What Privilege Looks Like

Jussie Smollett, the most privileged man in America.

Which was the point.

And this:

As for WHY they were dropped — you’ll recall State’s Attorney Kim Foxx recused herself from the case. She reportedly had asked cops to stand down at the behest of Tina Tchen — Michelle Obama’s former Chief of Staff and a friend of Jussie’s family.

With friends in high places Smollett again proclaims he’s innocent despite the grand jury indictments on 16 felony counts that will now go unprosecuted.

And isn’t it racist for Rahm Emanuel to call the Attorney’s Office dropping all charges “a whitewash of justice”?

More. Maybe GLAAD will honor him. After all, as previously noted:

GLAAD, Feb. 14:

“Jussie Smollett was victimized first in a hate-motivated and violent attack in Chicago and has since been doubly victimized as the subject of speculation by the media industry and broader culture,” GLAAD president and CEO Sarah Kate Ellis, said in a statement. … “GLAAD joined with Color of Change to condemn the racism and homophobia that fueled the physical violence against Jussie and today we double down on that stance, while also calling out a culture where LGBTQ people of color are too often the last to be believed.”

As National Review sums it up:

Michelle Obama’s former chief of staff calls up the state’s attorney, the state’s attorney hands off the case to her assistant, and the assistant gives Smollett the deal of the century. And all of this is so egregiously, transparently corrupt that mayor and former Obama chief of staff Rahm Emanuel is spitting hot fire over this, as is Obama’s former chief strategist David Axelrod.

6 Comments for “What Privilege Looks Like”

  1. posted by Jorge on

    COMPLETELY EXONERATED

    Unlike the buzz, I do not believe Lyin’ Juss was COMPLETELY EXONERATED because of who he was. I think the trial would have been very difficult because of the unreliability of the star witnesses.

    Without the brothers’ cooperation with the police, Smollett would not have been charged in the first place. The police had to ship them off to the grand jury to “lock in” their witness statements, and then they charged Smollett, before the grand jury indicted him.

    The police chief said this was a usual practice. I think that’s a half-truth: the police did it because they didn’t trust the witnesses would stick to their story. They’re friends of Smollet’s, and they’re also economic beneficiaries of his (worked on the same show, one’s his personal trainer, etc., etc. They’re going to testify against him willingly? Not happening. They also travel internationally for tournaments, yet one should surmise that they’re economically struggling. There is a high chance they will just up and vanish, a significant chance that the district attorney’s office will find itself unable to reach them on a subpoena.

    Oh, that and Smollet’s going to pay them off to not cooperate with the trial. And he won’t get caught this time.

    All in all a case that you want to settle. The Obama A-team can spit bricks all they like (and they should), but they of all people should know that you can’t Make America Great Again by tearing down the privileged and wealthy. You MAGA by building up the common people.

  2. posted by Tom Scharbach on

    Yet another reminder that celebrities, the rich, and the powerful often escape full accountability for their actions. What has been will be again, what has been done will be done again; there is nothing new under the sun. Not worth the uproar. Tabloid stuff.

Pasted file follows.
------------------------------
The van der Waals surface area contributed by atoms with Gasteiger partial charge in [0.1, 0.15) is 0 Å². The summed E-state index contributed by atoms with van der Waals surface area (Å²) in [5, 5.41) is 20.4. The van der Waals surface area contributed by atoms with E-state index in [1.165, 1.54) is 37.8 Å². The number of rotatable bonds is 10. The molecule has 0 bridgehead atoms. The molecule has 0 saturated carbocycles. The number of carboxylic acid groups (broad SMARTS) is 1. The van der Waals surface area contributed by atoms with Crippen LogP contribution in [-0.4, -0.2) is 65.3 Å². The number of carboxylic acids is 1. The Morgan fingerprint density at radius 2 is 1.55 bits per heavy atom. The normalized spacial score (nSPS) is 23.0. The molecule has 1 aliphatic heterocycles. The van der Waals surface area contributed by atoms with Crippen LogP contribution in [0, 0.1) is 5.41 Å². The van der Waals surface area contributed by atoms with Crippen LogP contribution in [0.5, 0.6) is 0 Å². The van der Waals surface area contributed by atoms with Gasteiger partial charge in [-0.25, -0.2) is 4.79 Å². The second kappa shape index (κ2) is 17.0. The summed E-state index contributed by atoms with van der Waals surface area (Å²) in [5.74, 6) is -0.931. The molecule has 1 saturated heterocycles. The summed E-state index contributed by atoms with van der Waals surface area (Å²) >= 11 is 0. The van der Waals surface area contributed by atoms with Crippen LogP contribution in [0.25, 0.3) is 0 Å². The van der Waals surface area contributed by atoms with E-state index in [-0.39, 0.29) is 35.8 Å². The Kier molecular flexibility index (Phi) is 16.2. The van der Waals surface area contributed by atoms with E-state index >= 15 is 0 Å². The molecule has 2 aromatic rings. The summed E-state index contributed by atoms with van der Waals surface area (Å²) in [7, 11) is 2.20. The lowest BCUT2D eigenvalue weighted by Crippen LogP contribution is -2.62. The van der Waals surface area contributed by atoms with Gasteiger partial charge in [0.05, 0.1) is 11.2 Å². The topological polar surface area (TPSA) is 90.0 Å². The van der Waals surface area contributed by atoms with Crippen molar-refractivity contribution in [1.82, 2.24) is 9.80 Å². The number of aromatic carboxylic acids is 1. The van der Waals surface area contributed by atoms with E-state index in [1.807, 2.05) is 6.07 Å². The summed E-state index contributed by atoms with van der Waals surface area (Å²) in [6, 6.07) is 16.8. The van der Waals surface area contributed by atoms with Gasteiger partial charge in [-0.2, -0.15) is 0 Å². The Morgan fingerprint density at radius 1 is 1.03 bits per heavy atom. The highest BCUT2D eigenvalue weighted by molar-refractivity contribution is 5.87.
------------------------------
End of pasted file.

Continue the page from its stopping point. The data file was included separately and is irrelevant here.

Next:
With respect to the State’s Attorney’s decision not to prosecute, pay attention to what Jorge had to say: Probable cause for indictment is one thing, evidence needed to obtain a conviction is quite another. The number of indictments that are dropped after a prosecutor takes a hard look at the evidence and the likelihood of conviction is high.

    • posted by Mike King & David "TJ" Bauler on

      — The number of indictments that are dropped after a prosecutor takes a hard look at the evidence and the likelihood of conviction is high

      YES! Thank You!

  3. posted by David Bauler on

    Are people really shocked that the criminal justice system works better for people with money? Economic privledge is certainly a reality.

  4. posted by Jorge on

    More. Maybe GLAAD will honor him.

    Someone whispered in my ear he could still be honored by the NAACP. There’s some idiot pulling for him.

    https://www.eonline.com/news/1014776/jussie-smollett-among-2019-naacp-image-awards-nominees

    “And all of this is so egregiously, transparently corrupt…”

    I never expected the country to go so crazy over the Muller finding. There really is something funky about the way the news is being spread and interpreted lately, so much so that it makes me wonder if my generation and elders spent too much time licking lead paint off of Made In China toys.

    Sometimes where there’s smoke, the fire is right where you found it–smothered. You keep looking for the fire that you already stomped, on months ago.

  5. posted by Mike King & David "TJ" Bauler on

    –None of this is normal—even for Crook County

    I found this statement to be especially suspect. I have only an undergraduate legal background and I know that getting enough evidence to secure a conviction is quite different from getting enough evidence to make an arrest.

    It is quite normal — for better or for the worse — for the prosecutor not to bring formal charges against someone because there simply is not enough evidence to secure a conviction.

    I am not sure — having only read media tidbits — but in this particular case, I think that the problem — for the prosecutor — was that the two men who were paid to do the deed (if we assume that the media tidbits are accurate) had a credibility problem…possible a ‘we may not show up to court’ problem.

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